“Mindless eating” is a term coined by food psychologist Brian Wansink to describe the many subconscious decisions we make every day about what, when, and how much food to eat. In his research, he’s found that we can make a few simple adjustments to our environments to ensure that we push our subconscious in a healthier direction.
Here are three things you can try for yourself to avoid the pitfalls of mindless eating:
To achieve smaller portions at meals without feeling deprived, use a 9- or 10-inch plate instead of the standard 12-inch plate. You’ll get a smaller portion, but it will look like plenty of food on the smaller plate, fooling your brain and your stomach into thinking you’re getting plenty. Using smaller utensils like teaspoons and salad forks will limit how much food you can put in your mouth at one time, promoting slower eating and better digestion. Use small glasses or cups for any beverage that isn’t water.
Out of Sight, Out of Mind
- Don’t bring home the foods that you know you tend to overeat. If they aren’t in the house, you won’t see them, and won’t eat them.
- Make “healthier” foods more accessible than more indulgent foods. If you decide to
bring home sweets and snack foods, stash them in the back of the fridge or pantry and not out on the kitchen counter. Put fruits, vegetables, nuts and other nutritious foods in the front of the fridge, and pre-cut or portion out some of your favorites for easy-to-grab snacks.
- If you buy large quantities of food at discount stores, put most of it away in a basement or garage. You will eat more of it if it’s all stored in the house.
- Minimize temptations at work. Bring a pre-packed lunch and a couple of snacks so you won’t be tempted by treats brought in by coworkers.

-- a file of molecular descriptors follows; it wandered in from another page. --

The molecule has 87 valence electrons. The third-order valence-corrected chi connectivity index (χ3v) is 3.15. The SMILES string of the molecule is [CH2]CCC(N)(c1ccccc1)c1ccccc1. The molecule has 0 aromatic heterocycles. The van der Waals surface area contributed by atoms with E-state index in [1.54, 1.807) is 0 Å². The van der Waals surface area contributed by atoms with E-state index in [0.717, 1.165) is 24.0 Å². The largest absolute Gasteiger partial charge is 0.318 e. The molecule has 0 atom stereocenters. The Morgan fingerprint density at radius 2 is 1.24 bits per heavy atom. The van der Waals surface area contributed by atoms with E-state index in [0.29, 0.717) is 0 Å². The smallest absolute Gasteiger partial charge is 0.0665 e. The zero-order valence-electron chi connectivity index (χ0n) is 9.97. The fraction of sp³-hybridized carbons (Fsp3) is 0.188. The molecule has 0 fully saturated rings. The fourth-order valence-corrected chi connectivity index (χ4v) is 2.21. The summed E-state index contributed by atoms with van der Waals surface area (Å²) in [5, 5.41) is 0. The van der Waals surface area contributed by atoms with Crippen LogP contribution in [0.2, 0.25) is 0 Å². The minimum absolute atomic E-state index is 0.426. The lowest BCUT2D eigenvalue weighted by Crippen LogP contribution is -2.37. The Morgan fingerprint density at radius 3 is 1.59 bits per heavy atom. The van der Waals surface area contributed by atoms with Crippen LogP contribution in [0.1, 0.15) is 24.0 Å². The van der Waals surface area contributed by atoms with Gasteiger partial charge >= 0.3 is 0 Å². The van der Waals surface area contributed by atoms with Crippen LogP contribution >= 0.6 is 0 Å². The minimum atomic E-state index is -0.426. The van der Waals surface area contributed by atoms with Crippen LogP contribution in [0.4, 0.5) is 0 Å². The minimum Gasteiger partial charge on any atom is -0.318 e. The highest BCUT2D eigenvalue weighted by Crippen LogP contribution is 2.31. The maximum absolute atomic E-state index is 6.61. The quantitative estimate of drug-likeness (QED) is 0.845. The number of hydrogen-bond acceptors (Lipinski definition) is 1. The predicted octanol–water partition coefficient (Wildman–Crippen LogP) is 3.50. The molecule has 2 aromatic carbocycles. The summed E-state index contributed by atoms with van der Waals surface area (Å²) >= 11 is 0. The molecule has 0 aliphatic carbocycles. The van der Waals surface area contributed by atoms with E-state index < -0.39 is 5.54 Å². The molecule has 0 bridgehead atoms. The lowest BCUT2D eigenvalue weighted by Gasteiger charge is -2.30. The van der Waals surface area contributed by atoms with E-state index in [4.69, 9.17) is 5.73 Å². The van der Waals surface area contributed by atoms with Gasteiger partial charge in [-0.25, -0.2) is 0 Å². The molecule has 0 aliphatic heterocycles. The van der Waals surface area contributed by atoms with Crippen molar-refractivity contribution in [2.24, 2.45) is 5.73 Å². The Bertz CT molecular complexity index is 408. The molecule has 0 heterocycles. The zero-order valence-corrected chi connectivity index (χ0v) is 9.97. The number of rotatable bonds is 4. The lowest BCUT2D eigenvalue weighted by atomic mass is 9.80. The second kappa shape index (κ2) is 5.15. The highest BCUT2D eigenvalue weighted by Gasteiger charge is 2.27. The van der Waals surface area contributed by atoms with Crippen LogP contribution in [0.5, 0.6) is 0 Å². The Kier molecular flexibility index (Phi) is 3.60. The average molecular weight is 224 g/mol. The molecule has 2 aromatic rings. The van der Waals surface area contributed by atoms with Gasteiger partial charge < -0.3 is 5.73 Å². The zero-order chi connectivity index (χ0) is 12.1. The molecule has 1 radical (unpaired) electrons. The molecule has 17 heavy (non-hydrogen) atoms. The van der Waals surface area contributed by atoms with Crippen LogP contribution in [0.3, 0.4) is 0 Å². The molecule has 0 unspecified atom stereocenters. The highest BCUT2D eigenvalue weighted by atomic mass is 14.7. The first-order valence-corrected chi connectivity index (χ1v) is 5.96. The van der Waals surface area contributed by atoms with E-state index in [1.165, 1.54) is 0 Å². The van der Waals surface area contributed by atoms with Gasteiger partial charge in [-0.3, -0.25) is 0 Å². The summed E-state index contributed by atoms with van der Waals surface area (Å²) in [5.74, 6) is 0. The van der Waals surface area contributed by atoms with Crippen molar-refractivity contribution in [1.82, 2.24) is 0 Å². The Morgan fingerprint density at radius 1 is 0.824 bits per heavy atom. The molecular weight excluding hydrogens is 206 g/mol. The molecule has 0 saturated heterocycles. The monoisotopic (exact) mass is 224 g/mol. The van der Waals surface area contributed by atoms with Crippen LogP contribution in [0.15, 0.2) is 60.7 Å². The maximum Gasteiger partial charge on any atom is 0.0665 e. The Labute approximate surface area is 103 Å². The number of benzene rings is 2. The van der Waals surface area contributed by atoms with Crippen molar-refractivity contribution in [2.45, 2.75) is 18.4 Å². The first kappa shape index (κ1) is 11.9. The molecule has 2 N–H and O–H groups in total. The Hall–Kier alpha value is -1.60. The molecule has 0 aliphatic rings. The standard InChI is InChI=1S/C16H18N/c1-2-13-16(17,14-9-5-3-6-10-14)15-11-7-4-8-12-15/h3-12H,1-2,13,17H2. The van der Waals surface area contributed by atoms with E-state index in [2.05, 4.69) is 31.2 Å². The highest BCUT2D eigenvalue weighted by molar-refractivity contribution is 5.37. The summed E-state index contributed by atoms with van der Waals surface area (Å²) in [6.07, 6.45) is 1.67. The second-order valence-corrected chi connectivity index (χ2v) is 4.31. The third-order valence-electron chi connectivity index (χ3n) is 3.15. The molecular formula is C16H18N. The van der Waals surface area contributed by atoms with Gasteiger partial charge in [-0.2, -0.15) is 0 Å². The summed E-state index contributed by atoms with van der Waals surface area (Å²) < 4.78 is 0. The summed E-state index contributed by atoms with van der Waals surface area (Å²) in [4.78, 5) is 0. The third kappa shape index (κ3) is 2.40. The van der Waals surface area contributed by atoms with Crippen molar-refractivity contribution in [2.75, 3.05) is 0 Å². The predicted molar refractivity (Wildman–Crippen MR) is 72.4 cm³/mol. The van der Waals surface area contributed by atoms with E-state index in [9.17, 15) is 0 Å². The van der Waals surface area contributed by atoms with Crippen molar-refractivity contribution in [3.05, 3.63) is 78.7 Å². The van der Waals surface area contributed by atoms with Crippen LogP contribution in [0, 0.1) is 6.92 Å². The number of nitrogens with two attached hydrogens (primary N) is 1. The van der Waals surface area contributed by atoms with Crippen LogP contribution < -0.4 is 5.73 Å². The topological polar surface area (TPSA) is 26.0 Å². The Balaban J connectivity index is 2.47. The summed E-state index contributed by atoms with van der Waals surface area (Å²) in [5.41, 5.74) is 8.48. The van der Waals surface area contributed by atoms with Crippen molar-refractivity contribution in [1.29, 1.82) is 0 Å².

Practice Mindful Eating
Wansink’s studies have shown that people often eat not because they’re hungry, but rather because they see food, are with people who are eating, or are bored. And they don’t always stop eating when their hunger is quenched, but will often continue to eat until the plate is empty, the social event has ended, or the TV program they are watching is over.
Before you start eating, check in with your stomach (not your mouth, which may be salivating over that burger you just saw an ad for) to determine if you’re truly hungry. You can use a handy tool like the Hunger/Satiety Scale if it helps. Once you’ve started eating, you’ll need to build checkpoints into your meal so that you reassess your hunger before you have the chance to overeat. A great way to do this is to start with smaller portions than you’re used to (this is a good time to break out those 9-inch plates). After you’ve finished the first helping, give yourself a few minutes before going for seconds. Remember, it takes about 20 minutes after eating for the brain to register what’s going on in your stomach. If you’re still hungry after the first helping, it’s okay to go for seconds.
These are just a few of the ways you can hack your environment to prevent overeating. For more, take a look at Wansink’s new book “Slim by Design: Mindless Eating Solutions for Everyday Life”.
Carol White, MS, RD, CD, has her Master’s degree in nutrition from Bastyr University and a Bachelor’s degree in writing. Blogging about nutrition allows her to blend her dual passions for writing and nutrition education. She currently works as a clinical dietitian in several skilled nursing facilities in the Seattle area.